Friday, September 3, 2010

Day 303: admitting defeat.

Last night a large team of people from work, including myself, worked long and late to produce a mountain of pitch work. Then today, when it was all safely delivered, a group of us went to the pub. Now don't be alarmed by today's entry title. I certainly didn't drink. But being around everyone as they slipped speedily down the sloppy slide to sozzled, brought up a few things for me (and no I'm not talking about my lunch). It's no secret that over the last little while I've been tiring of being Miss Straight and Sober, and looking forward somewhat to returning to the ways of the drinking masses. But therein lies the problem I now find front of mind. The masses. I don't know if it's my stupid "third child" wanting to stand out excuse coming to the fore again, but I have an issue with just going back to what everyone else does if it's only because everyone else does it. Lately, I have definitely been feeling some of the lonely side of sobriety. I have been toughing out the singling out that seems to come with the territory, and it has made me want to be more in an accepted zone again. But I take issue with returning to an accepted zone if it is only for the reason that it is accepted. I don't mind returning to an old habit if I find the old habit is better than the new one. But just returning to it because everyone else does it? It just feels like in a way I have clambered out of a hole by not drinking. It feels like I have made a certain amount of progress in myself. But it seems that in order to have a really good time socially and be included by my peers, I am required to crawl back into the hole. I have said there are things I like about the effects of alcohol. A little looseness here and there is fun and most definitely a good thing. But there's something that kind of depresses me about how much everyone is hanging out for me to get back on the booze. I get really turned off by people who are closed to new ideas or possibilities. When people refuse to even allow themselves to think something is possible, or shut down other people when they suggest something a little bit out of the ordinary or a little bit hard, they kill the possibility simply with their limited thinking. A lot of people can't even begin to fathom that not drinking might a) be an option at all and b) actually be a better option than what they're doing now. Their behaviour and thinking is so entrenched that it becomes a concrete wall. And if people are thinking that way, it kind of doesn't even matter if I've discovered a beautiful Utopia on the other side of the concrete. They don't believe it exists, so they won't come and see it with me. And how good can a Utopia really be when you're in it all alone? So do you see my problem? I almost feel as if I will return to drinking, not because it's bad being alcohol free, but because it's lonely. It's like getting out of jail and going straight back to bank robbing, just because the only friends you have are robbing banks. It feels somehow like defeat. But if being alone or admitting defeat were your only options, which way would you go?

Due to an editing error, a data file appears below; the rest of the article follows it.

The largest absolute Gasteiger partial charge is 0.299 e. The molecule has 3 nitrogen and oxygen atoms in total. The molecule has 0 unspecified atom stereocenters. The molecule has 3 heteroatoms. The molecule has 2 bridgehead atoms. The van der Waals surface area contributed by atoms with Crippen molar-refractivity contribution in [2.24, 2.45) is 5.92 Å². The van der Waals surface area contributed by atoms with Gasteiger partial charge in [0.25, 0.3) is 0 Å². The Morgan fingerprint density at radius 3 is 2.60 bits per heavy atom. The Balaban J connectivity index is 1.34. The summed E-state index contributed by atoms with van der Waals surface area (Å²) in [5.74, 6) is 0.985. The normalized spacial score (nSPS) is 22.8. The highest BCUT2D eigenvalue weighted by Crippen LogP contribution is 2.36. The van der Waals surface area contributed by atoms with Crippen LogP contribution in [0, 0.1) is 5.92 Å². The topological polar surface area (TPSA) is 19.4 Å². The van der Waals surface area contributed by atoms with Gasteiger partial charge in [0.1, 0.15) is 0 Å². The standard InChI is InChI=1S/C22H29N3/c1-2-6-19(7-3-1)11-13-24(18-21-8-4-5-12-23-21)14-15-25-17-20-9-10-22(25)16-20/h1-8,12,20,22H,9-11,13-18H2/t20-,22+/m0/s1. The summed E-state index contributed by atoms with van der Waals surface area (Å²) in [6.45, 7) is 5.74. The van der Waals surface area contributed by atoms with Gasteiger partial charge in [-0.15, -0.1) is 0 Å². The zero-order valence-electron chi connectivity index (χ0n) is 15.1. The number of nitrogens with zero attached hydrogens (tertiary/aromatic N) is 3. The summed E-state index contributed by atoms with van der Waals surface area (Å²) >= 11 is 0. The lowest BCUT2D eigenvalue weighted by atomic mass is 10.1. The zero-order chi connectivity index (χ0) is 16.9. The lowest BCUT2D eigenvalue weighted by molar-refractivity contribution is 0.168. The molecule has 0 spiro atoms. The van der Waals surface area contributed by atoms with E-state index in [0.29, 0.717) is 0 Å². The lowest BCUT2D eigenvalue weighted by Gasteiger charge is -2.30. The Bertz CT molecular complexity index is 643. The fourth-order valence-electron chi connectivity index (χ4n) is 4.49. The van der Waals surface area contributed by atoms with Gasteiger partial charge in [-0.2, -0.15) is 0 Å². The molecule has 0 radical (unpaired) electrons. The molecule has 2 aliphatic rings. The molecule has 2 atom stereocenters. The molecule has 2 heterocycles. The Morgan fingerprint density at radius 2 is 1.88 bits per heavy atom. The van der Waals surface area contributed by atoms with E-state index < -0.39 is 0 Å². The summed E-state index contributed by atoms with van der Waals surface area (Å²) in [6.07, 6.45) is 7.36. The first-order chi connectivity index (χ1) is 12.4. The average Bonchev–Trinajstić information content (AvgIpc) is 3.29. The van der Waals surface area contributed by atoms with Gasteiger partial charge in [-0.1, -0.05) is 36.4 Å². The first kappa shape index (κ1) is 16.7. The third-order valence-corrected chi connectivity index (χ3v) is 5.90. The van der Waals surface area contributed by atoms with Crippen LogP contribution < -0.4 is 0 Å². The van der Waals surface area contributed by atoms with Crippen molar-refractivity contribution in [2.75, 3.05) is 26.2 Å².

1. HHHHHHHHHHmmm dont over think it. Moderation I guess :)

  2. Hi Claire

    It is your soul buddy here from I am now up to 116 days. Who would have thought? I think you are younger than me. I am 35. I think people my age and older are respectful and even jealous that I'm able to pull it off, on the whole. I have even have one fellow really cut down when he heard me talk about the benefits.

    I think you forget the benefits the longer you have been off it. But they are still there.

    It is funny, you can't help evalganalising about the position you take, even though I have tried really hard to tell people I am not down on drinking, there is no right answer, and it is a deeply personal choice as to how much you drink, if any. Alcohol is fun, and it is a tool. At the moment though, I'm very happy being off it.

    But back to the peer group. Sounds like yours is immature, whether or not they would ever admit it. I would have been the odd man out at 22 doing this, or even 26, it is true. But ultimately you're the one who has to get up every morning, with bad skin, "boose tits" (english term I read - love it), a hangover, shame or whatever.

    You might want to get back on it, but another option is to just to continue to chase other goals that may not have been possible on the turps. Outdoors related or whatnot (or in my case, looking fitter!). And find other friends if they are really giving you a hard time. I know, I know, you can't do that. Or can you.

    Having said all that, I still have regret every now and then. I really felt like a few beers last night, as I've had a shit week and I passed a bottle shop I used to pop in to. I have also been in exciting situations in which I have been urged to have a drink as part of an overall descent into debauchery.... If I can say no in that situation I'm bullet proof!

    I see those pangs of missing out, and any other negative consequence of not drinking (and let's face it there are some) as collateral damage in the greater war of being healthy, and feeling and looking like the fit guy, rather than the drunken slob. I want to look young, fit, happy and healthy, and, for me, piss just gets in my way.

    Good luck.

  3. No price is too high to pay for the privilege of owning yourself. Do whatever you need to do to stay in control and remain a free spirit.

  4. Hi Claire - still following your Journey. Stick with it Girl, you are doing great! Never lose your dreams! Midnightson.